Firm News Blog
Firm News Blog
Filkow Law has the pleasure of being voted a top-three Richmond Criminal Defence Lawyer and top-three DUI Laywer. Filkow Law has been serving a diverse community in the Richmond area for over 20 years. Lawyers and staff at the firm speak Mandarin, Cantonese, Punjabi, Russian, French, Serbian, Polish and German. The lawyers at Filkow Law specialize in criminal charges, driving cases, and ICBC cases.
Over the past decade, Filkow Law Richmond has been recognized for its expertise in multiple practice areas. Filkow Law has been voted the best law firm in Richmond for the past 8 years (2014, 2015, 2016, 2017, 2018, 2019, 2020, 2021 and 2022). Filkow Law has consistently been voted as the top criminal and driving law firm in Richmond. Filkow Law was also rated one of the Top Three Richmond DUI Lawyers in 2021, 2022, and 2023. Filkow Law was also rated one of the Top Three Richmond Criminal Defence Lawyers in 2023.
Need A Criminal Defence Lawyer In Richmond? Call Filkow Law
Filkow Law is a highly regarded law firm with over 25 years of experience. Clients benefit from Filkow Law’s deep and broad knowledge and expertise of criminal law, driving law and the criminal justice and court system. Filkow Law is known for its skilled advocacy, its highly accessible culture, its signature strategic approach to every case, and the exceptional results achieved.
The lawyers at the firm have excellent reputations with the police, prosecutors and the courts across British Columbia. In addition to their courtroom skills, the lawyers at Filkow Law advocate for and achieve decisive victories away from the public eye, often before the criminal or driving case ever sees a day in court.
Filkow Law looks forward to continuing to deliver excellent outcomes for its clients. Please do not hesitate to contact any of the lawyers at the firm for a consultation.
In a newly published decision from the British Columbia Supreme Court, Anthony Robinson of Filkow Law successfully defended his client on a charge of second-degree murder on account of a mental disorder rendering him incapable of knowing that the act was morally wrong. This defence is sometimes known as the “insanity defence”. It is provided for in section 16(1) of the Criminal Code:
No person is criminally responsible for an act committed or an omission made while suffering from a mental disorder that rendered the person incapable of appreciating the nature and quality of the act or omission or of knowing that it was wrong.
This defence can be divided into three parts: (1) Did the accused suffer from a mental disorder? (2) Did that mental disorder render the person incapable of appreciating the nature and quality of the act? (3) Did that mental disorder render that person incapable of knowing that the act was wrong?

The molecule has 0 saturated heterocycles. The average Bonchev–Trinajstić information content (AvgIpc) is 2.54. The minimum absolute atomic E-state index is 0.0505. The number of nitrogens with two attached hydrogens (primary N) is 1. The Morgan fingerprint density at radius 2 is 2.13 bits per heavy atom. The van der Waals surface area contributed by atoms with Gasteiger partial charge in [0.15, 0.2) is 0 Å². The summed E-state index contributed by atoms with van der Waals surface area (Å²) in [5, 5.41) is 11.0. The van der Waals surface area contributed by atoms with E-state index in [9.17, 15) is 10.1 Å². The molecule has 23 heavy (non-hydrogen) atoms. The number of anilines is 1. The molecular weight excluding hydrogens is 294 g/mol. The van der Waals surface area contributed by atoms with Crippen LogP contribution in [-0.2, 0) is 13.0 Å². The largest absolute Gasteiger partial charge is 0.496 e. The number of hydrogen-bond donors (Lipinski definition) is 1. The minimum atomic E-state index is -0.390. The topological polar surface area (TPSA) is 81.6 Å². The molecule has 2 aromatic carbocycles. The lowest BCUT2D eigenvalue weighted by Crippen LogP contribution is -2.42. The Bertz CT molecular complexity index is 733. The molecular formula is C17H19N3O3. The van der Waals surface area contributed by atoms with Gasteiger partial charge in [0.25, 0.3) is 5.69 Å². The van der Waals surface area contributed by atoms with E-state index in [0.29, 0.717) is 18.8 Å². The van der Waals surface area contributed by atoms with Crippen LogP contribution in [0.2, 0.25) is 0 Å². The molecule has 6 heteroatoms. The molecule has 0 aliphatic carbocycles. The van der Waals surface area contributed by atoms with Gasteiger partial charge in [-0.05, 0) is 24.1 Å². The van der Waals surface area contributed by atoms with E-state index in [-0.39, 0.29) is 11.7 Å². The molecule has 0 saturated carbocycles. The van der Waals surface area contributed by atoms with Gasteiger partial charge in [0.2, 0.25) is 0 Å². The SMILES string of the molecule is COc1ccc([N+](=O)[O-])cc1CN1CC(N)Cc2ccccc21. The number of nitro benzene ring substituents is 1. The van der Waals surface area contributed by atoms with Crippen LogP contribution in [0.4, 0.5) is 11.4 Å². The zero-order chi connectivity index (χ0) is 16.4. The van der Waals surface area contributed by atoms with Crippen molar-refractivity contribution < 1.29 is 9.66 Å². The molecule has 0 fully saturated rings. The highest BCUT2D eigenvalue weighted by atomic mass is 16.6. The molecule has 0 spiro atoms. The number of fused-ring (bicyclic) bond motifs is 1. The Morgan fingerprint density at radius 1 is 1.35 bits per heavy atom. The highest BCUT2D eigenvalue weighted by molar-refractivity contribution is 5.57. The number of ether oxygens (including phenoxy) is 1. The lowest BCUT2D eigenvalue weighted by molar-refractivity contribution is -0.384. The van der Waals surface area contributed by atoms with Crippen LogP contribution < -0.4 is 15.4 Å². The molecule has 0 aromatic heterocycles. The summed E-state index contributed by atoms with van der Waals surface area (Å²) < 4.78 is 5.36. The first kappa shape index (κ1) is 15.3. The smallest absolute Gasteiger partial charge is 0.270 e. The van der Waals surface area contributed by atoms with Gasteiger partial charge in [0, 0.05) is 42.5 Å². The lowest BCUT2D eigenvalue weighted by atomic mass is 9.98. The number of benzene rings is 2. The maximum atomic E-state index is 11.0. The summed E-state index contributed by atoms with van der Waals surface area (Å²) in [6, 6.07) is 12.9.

What is a Mental Disorder?
A mental disorder is defined in section 2 of the Criminal Code as a “disease of the mind”. In R v Cooper, a 1979 decision of the Supreme Court of Canada, the majority of the court held that a “disease of the mind” means “any illness, disorder or abnormal condition which impairs the human mind and its functioning”. This definition excludes self-induced states, such as those caused by voluntarily consuming alcohol or drugs.
In this case, the judge agreed that the accused suffered from a mental disorder on the basis of two expert opinions that confirmed that the accused was schizophrenic.
Did that Mental Disorder Render the Accused Incapable of Appreciating the Nature and Quality of the Act?
In some cases, the accused may be so delusional that they are unaware of appreciating their actions. For example, some cases may involve a belief that the accused is fighting aliens or protecting people they are in fact harming.
In this case, the accused made statements to the police stating he wanted to turn himself in and that his intention was to kill the accused. The judge found that the accused was capable of appreciating the nature and quality of his act.
Did that Mental Disorder Render the Accused Incapable of Knowing the Act was Wrong?
In R v Chaulk, a 1990 decision of the Supreme Court of Canada, the majority of the court held that “wrong” means “morally wrong”, as opposed to “legally wrong”. In R v Oommen, a 1994 decision of the Supreme Court of Canada, the court clarified that “the crux of the inquiry is whether the accused lacks the capacity to rationally decide whether the act is right or wrong and hence to make a rational choice about whether to do it or not.”
In this case, the judge held that due to the accused’s schizophrenia and delusional beliefs that he had been poisoned by the victim, he did not have the capacity to make a rational choice about the rightness or wrongness of his act.
Ultimately, Mr. Robinson’s client was found not criminally responsible by reason of a mental disorder that made him unable to know the wrongness of his act.
Contact Anthony Robinson & Filkow Law